The third group is smaller in number, but the most aggravating — the resistant parents. Here is the rub — its easy to confuse some of the equipped and ill-equipped with the resistant group leading some of us to think the resistant group is much larger. Take for instance the parent equipped with advocacy skills and not fearful of telling court staff or the judge what they think we should do with their child — and may be right on the mark. Whether we agree with them or not, they sometimes leave us with the impression of being a trouble-maker.
The ill-equipped parents may also come across as resistant in a passive-aggressive way. They present no problem in court and to that end they are perceived as cooperative. But when they leave court, they fail to comply with the court’s directives — participate in counseling with the child, take the child to a program, attend meetings with school staff or with the probation officer. The subsequent non-compliance may be perceived as aggressive despite their passive disposition at the outset — and sometimes we get mad at them thinking they are willfully disobeying a court order.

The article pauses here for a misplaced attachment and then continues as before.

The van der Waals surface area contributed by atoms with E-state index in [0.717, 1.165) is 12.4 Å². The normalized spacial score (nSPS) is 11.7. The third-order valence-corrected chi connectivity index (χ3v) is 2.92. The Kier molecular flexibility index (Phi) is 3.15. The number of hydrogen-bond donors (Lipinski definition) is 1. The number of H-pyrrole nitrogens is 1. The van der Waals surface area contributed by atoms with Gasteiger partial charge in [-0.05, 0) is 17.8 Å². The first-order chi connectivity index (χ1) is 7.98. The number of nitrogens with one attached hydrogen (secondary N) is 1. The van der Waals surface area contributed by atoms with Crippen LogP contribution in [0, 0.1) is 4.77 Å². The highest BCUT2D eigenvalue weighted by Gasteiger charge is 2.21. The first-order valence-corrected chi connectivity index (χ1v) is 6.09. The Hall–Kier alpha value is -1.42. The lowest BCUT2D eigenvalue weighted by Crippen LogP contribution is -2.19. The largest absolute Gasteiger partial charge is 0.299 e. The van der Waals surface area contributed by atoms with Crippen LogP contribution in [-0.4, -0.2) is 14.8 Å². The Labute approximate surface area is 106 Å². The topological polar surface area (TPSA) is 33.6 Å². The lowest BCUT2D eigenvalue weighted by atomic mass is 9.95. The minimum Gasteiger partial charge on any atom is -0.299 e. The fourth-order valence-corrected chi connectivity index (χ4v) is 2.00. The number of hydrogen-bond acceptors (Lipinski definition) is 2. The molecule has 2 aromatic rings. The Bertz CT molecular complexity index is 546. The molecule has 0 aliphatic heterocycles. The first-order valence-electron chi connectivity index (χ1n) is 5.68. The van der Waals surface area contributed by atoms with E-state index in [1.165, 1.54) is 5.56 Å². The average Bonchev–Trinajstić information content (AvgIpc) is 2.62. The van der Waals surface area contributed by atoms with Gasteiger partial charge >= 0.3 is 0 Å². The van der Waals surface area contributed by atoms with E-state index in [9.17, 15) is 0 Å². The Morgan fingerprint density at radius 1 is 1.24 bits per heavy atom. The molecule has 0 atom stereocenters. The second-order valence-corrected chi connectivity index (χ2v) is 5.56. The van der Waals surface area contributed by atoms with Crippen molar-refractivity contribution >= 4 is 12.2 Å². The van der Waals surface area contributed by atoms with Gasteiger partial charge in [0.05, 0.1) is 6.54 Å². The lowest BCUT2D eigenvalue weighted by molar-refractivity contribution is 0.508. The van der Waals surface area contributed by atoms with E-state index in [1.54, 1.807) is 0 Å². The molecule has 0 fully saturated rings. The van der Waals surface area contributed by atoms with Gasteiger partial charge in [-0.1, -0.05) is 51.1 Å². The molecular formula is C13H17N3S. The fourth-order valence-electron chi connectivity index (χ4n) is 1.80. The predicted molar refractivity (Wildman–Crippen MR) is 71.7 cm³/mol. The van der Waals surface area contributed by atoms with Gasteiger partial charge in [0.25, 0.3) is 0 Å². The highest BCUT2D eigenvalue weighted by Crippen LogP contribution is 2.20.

But many parents are noncompliant because they are ill-equipped to do what needs to be done — not because they are resistant to what needs to be done. I confess there are some parents who are just plain apathetic and bring even the most civil rights oriented persons like myself to the brink of constitutional insanity screaming to myself — “Sterilization, where art thou?” Within moments I return to a lucid state feeling ashamed for contemplating it.
My point — I am human, which means I am not without sin for I possess frailties. All the more reason we must construct our juvenile justice systems to include safeguards against unintended biases that can obstruct achieving our desired outcomes — prevention and rehabilitation.
I query how things may be different if we (the professionals) identify parents once involved in the system, who possess communicative skills, and train them to help the ill-equipped parents — and help us to understand them! Many courts use volunteers in many capacities — why not parents helping parents?
Take for example PEPP, Inc, which stands for “Parents Educating Parents and Professionals” in Douglasville, Ga., and Advocates for Justice and Education in the District of Columbia. These organizations train parents to navigate through the system and how to advocate — and these parents help other parents.
Parents are an untapped resource for juvenile justice practitioners. They can help us to understand the parental perspective while simultaneously helping parents to appreciate their own role in helping their child.
Just as peers have a strong influence on kids — so do parents with other parents. Let’s face it, no matter how much I think I am making sense in what I am telling a parent, in many cases I am not. Many parents who visit our courts are like the Charlie Brown characters and we are the parents — all they hear from us is “Mwah, mwah, mwah, mwah.”
We should find parents who have learned the language of “Mwah” and translate to parents in our courts — in a language they understand.